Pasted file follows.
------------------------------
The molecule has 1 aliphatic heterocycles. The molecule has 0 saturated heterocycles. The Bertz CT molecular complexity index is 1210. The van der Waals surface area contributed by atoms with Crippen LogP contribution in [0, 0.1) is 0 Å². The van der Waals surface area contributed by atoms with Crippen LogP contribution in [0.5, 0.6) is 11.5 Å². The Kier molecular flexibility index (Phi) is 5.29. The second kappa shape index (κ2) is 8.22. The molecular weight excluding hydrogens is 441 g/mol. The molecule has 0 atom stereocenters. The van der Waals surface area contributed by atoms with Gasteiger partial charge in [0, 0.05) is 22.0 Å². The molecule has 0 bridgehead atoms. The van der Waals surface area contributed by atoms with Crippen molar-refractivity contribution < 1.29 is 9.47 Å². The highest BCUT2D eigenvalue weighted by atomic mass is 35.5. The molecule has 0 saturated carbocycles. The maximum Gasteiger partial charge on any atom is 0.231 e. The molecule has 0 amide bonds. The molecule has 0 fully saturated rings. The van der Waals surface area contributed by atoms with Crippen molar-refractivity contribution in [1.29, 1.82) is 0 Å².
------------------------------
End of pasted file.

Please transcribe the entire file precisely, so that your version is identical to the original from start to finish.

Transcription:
The molecule has 1 aliphatic heterocycles. The molecule has 0 saturated heterocycles. The Bertz CT molecular complexity index is 1210. The van der Waals surface area contributed by atoms with Crippen LogP contribution in [0, 0.1) is 0 Å². The van der Waals surface area contributed by atoms with Crippen LogP contribution in [0.5, 0.6) is 11.5 Å². The Kier molecular flexibility index (Phi) is 5.29. The second kappa shape index (κ2) is 8.22. The molecular weight excluding hydrogens is 441 g/mol. The molecule has 0 atom stereocenters. The van der Waals surface area contributed by atoms with Gasteiger partial charge in [0, 0.05) is 22.0 Å². The molecule has 0 bridgehead atoms. The van der Waals surface area contributed by atoms with Crippen molar-refractivity contribution < 1.29 is 9.47 Å². The highest BCUT2D eigenvalue weighted by atomic mass is 35.5. The molecule has 0 saturated carbocycles. The maximum Gasteiger partial charge on any atom is 0.231 e. The molecule has 0 amide bonds. The molecule has 0 fully saturated rings. The van der Waals surface area contributed by atoms with Crippen molar-refractivity contribution in [1.29, 1.82) is 0 Å².